By U. Kliff. Albion College. 2019.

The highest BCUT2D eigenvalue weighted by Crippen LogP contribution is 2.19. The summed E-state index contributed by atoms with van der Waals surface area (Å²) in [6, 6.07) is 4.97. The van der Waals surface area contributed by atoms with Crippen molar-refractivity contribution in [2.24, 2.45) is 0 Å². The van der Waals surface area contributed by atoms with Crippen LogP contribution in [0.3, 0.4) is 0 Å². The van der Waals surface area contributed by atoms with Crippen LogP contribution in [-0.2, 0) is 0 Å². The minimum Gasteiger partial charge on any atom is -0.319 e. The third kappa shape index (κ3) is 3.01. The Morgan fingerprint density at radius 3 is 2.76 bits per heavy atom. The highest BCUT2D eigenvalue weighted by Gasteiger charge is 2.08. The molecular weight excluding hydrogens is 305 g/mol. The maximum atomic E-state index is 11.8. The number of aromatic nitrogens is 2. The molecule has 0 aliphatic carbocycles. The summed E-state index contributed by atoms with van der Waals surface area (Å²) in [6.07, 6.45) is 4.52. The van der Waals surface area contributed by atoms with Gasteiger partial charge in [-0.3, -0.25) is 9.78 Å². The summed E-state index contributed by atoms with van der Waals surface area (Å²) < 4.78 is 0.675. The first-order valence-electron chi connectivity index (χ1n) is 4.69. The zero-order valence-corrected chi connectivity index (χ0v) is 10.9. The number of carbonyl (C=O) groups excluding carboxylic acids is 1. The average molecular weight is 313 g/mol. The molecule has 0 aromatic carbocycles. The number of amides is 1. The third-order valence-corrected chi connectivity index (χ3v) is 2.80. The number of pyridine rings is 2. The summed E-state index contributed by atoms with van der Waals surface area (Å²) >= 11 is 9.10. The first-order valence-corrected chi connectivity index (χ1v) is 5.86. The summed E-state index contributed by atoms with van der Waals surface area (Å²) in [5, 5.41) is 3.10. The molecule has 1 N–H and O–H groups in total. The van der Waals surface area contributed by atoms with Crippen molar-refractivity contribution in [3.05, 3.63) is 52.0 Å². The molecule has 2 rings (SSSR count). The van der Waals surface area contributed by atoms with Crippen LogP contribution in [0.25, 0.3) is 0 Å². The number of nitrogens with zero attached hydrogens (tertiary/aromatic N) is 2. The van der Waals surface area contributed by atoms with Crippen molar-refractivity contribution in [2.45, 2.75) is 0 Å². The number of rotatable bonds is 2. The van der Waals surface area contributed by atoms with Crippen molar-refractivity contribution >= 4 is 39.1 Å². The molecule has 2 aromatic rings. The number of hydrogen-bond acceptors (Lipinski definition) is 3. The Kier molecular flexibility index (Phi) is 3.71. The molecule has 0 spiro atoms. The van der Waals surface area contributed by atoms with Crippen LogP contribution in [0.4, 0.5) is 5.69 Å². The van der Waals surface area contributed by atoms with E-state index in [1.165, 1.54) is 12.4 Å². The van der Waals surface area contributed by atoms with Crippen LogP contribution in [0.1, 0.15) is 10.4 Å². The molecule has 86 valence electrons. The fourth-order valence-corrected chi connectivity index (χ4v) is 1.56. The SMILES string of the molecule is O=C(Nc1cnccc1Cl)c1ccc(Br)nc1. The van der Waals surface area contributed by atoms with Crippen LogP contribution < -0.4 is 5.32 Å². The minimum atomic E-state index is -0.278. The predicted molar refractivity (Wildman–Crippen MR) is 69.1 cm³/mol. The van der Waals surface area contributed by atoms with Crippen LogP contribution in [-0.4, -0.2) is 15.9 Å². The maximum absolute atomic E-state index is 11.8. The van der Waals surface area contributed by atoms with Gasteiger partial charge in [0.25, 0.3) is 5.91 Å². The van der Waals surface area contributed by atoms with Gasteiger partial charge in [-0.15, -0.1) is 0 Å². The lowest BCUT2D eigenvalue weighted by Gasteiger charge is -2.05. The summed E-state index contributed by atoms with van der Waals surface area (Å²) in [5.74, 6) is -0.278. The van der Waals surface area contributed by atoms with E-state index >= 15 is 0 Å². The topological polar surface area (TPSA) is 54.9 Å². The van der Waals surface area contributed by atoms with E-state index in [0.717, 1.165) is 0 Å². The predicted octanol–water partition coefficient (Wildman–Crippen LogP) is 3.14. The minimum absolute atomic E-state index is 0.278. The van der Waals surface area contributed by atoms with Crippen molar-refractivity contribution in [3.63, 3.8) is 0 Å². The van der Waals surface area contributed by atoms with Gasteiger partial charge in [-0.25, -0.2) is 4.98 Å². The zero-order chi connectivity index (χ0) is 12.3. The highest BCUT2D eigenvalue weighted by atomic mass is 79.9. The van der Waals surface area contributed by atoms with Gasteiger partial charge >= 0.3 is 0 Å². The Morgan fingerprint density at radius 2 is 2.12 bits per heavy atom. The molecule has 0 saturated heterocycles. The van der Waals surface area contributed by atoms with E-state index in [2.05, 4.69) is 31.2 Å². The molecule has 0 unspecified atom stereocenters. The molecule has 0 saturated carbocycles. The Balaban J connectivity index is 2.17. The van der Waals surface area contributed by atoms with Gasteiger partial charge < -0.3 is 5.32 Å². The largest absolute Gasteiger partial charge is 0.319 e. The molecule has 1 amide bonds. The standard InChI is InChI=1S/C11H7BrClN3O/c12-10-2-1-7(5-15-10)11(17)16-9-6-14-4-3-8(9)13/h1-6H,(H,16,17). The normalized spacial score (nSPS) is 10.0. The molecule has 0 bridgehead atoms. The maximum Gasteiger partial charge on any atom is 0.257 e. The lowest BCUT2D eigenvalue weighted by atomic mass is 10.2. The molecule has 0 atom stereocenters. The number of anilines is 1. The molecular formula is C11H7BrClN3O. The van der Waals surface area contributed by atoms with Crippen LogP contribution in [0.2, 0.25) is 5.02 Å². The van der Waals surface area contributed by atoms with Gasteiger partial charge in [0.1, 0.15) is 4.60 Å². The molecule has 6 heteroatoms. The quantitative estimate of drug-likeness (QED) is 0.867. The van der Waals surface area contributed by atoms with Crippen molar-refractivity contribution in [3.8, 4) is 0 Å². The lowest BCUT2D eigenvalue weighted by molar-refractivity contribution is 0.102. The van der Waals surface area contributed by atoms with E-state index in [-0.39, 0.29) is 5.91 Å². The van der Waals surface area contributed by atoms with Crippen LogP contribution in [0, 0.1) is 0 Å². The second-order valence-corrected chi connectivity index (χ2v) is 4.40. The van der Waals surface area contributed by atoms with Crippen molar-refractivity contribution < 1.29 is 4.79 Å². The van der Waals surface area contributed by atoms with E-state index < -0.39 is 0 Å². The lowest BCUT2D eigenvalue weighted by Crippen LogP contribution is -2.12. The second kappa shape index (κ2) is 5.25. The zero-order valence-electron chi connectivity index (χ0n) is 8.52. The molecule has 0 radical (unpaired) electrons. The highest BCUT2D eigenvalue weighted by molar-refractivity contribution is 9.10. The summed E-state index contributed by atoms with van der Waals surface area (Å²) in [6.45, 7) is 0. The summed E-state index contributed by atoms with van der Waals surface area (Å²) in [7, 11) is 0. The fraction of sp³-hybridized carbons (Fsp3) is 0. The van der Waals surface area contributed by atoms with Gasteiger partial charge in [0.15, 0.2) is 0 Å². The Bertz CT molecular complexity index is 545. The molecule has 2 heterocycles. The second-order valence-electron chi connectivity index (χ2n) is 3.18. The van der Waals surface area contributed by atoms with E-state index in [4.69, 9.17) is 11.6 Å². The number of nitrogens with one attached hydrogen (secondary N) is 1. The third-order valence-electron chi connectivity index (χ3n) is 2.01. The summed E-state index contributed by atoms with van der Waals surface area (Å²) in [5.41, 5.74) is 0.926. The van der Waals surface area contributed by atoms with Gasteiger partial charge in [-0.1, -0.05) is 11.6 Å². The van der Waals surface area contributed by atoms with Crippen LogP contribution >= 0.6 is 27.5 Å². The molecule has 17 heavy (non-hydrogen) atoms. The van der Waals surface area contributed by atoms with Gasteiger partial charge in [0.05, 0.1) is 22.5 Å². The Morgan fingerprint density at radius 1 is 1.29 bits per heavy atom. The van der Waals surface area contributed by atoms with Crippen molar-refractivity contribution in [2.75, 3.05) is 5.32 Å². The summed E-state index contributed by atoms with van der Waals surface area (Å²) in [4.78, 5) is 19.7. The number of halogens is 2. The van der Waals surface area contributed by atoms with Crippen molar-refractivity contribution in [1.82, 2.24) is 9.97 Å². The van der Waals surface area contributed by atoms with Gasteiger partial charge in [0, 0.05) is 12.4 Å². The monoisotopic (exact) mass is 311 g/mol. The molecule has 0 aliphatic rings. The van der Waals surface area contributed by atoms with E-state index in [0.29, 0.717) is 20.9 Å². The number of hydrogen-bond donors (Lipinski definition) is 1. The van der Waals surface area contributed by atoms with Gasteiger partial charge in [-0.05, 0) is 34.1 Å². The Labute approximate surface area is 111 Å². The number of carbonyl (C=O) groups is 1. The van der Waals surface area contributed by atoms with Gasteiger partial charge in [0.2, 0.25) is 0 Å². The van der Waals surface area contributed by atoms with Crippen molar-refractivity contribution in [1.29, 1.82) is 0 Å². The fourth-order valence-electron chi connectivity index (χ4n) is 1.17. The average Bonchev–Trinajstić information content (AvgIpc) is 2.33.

Acute acalculous cholecystitis is often caused by recent trauma purchase eriacta 100 mg, major surgery order eriacta discount, bacterial sepsis buy genuine eriacta on line, cardiovascular disease generic 100mg eriacta overnight delivery, diabetes, debilitating diseases, prolonged illness, multiple transfusions and administration of total parenteral nutrition. This itself in­ creases higher mortality rate and late diagnosis of acute cholecystitis. The most significant physical findings are fever and tenderness in the right upper quadrant of the abdomen. Cholescintigraphy, which is the best investigative procedure in case of acute calculous cholecystitis is also accurate in about 85% of these cases. Higher incidence of false positive scans have been reported, as radionuclide may not be able to enter the otherwise normal gallbladder if the bile is viscid. During operation, if possible operative cholangiography may be per­ formed to exclude possibility of passage of single gallstone into the common bile duct. In difficult cases one may perform cholecystostomy It must be remembered that mortality rate of acute acalculous cholecystitis is more than acute calculous cholecystitis because of the antecedent and concomitant conditions. Anyway symptoms of chronic cholecystitis when present with absence of stone in the gallbladder, found out by repeated ultrasonography, is a condition known as chronic acalculous cholecystitis. The treatment is again confusing, though cholecystectomy has been reported to relieve the symptoms. In this condition the red mucosa of the gallbladder is studded with tiny yellow flecks giving a typical picture of ripe strawberry. Sometimes the entire gallbladder may be involved and other times only one portion is involved. This condition represents a local disturbance in cholesterol metabolism and not associated with disturbance of the cholesterol level in the blood. A few views have been put forward to explain this condition -— (a) excessive abnormal absorption of cholesterol from the bile by the epithelial cells of the gallbladder causes this condition; (b) Lymphatic and venous stasis predispose to the accumulation of cholesterol absorbed from the bile contents; (c) Failure of the mucosa to secrete cholesterol results in an abnormal deposition of cholesterol within the mucosa and submucosa. Histologically there is distension of the mucosal folds with aggregation of round and polyhedral histiocytes within these mucosal folds. When the deposits become more massive these cells die with release of lipids giving rise to precipitation of cholesterol crystals in the subepithelial region. The yellow material is sometimes confined to the summit of the ridges and sometimes it can be traced down into the depth of the recesses. Cholesterol content of the mucosa of strawberry gallbladder is enormously in excess to that found in the normal organ. Occasionally focal collections of lipid-laden histiocytes may take the form of polyp formation, which are known as cholesterol polyps. Some inflammatory reaction with presence of white cells, giant cells and fibroblasts may be seen around Clinical features. When symptoms are present they are usually due to associated cholecystitis or gallstones. One or more cholesterol stones may be present, supposedly derived from the deposits in the mucous membrane. Oral cholecystography will show gallbladder with dense contrast medium and slightly blurred edge of the gallbladder. It may happen that the stones found in the common bile duct are larger than the diameter of the cystic duct. The pathogenesis of such stones is thought to be precipitation of unconjugated bilirubin as the calcium salt. When this soluble bilirubin glucuronide is deconjugated by beta-glucuronidase, an enzyme produced by the epithelium of the biliary tract and by bacteria such as E. Occasionally stones may lie dormant for many years in the bile duct giving rise to only vague indigestion (ii) Pain. Biliary colic is characterised by right hypochonodrial pain, ill localised and with variable radiation to the back (to the inferior angle of the right scapula) or to right shoulder. The pain is often not truely colicky; it is more obstructive in nature, of gradual onset, rising to a pick which is sustained for some hours or even a day or two and gradually subsiding. The pain is sometimes merely a discomfort, while in other cases it is excruciating. As the pain is intermittent and sometimes excruciating, they are often called colics. The ‘biliary colic’ is even less common as there is very little smooth muscle in the wall of the common bile duct. Jaundice will be inter­ mittent if the obstruction is partial, or it may be progressive if the stone becomes impacted in the distal duct. Sometimes in late cases symptoms of cholangitis are accompanied by shock and confusion. In the beginning the stone remains floating in the bile duct and later on it gets impacted. When the proximal duct dilates the stone again becomes loose, but subsequently impacts again. But the commonest site is in the supraduodenal part just above the upper margin of the first part of the duodenum. The second common site is the retroduodenal part and the third common site is in the ampulla of Vater. This law states that if in a jaundiced patient the gallbladder is enlarged and palpable, it is probably not a case of stone in the common bile duct, because in that case previous cholecystitis has already made the gallbladder fibrotic and small (when gallbladder is palpably enlarged in a case of jaundice, it is probably due to neoplastic obstruction in the distal part ofthe bile duct either Cancer at ampulla of Vater or Cancer at the head of pancreas). There are however a few exceptions of the law, where gallbladder may be enlarged not due to cancer of the head of the pancreas. Ultrasonography should be done to detect presence or absence of gallstone and dilatation of the bile ducts This is not reliable in the detection of common duct stones. This is a dangerous condition which will cause liver failure and even death if timely surgical intervention and antibiotic therapy are not initiated. This is noticed when the liver function becomes seriously depressed usually after 4 weeks of impaction of stones. The ‘white bile’ or ‘surgical bile’ is nothing but mucus secreted from the glands lining the bile duct. So the white bile is not bile in the true sense as it is not secreted by the liver. This is only seen after cellular damage of the liver due to mounting pressure within the bile duct. This is one stage ahead of white bile in the common bile duct and more commonly seen in cases of obstructive due to carcinoma of head of pancreas rather than due to stone in the common bile duct. But this is extremely rare Stone may pass to the retroperitoneal tissue and the perforation may be too small to be detected on opening the abdomen. Treatment is obviously to drain the common bile duct and also the peritoneal cavity or the retroperitoneal tissue as the case may be 5. Rarely stone may ulcerate through the bile duct into the duodenum to cause natural cure. Due to deficiency of bile salts in the distal ileum, Vitamin K is not absorbed properly and this leads to prothrombin deficiency. Glucose drink is advised to combat liver failure by forming excessive glycogen in the liver. Adequate Vitamins, particularly Vitamin B complex and Vitamin C should be offered. Blood transfusion, particularly fresh blood should be kept at hand to be used during operation if required. Mannitol may be given intravenously to promote diuresis and to prevent renal failure which is often seen in jaundiced patients. If the jaundice gradually subsides, one should wait for complete clearance when the operation should be performed. If the jaundice is persistent or even increasing and is not responding to conservative manage­ ment, operation may be justified and it should be restricted to only drainage of the bile duct and removing stones as quickly as possible. If this suggests stone in the common bile duct or if there are other indications of choledochotomy one should perform this operation. The indications for common duct exploration are : (i) When there is history of intermittent jaundice or biliary colic.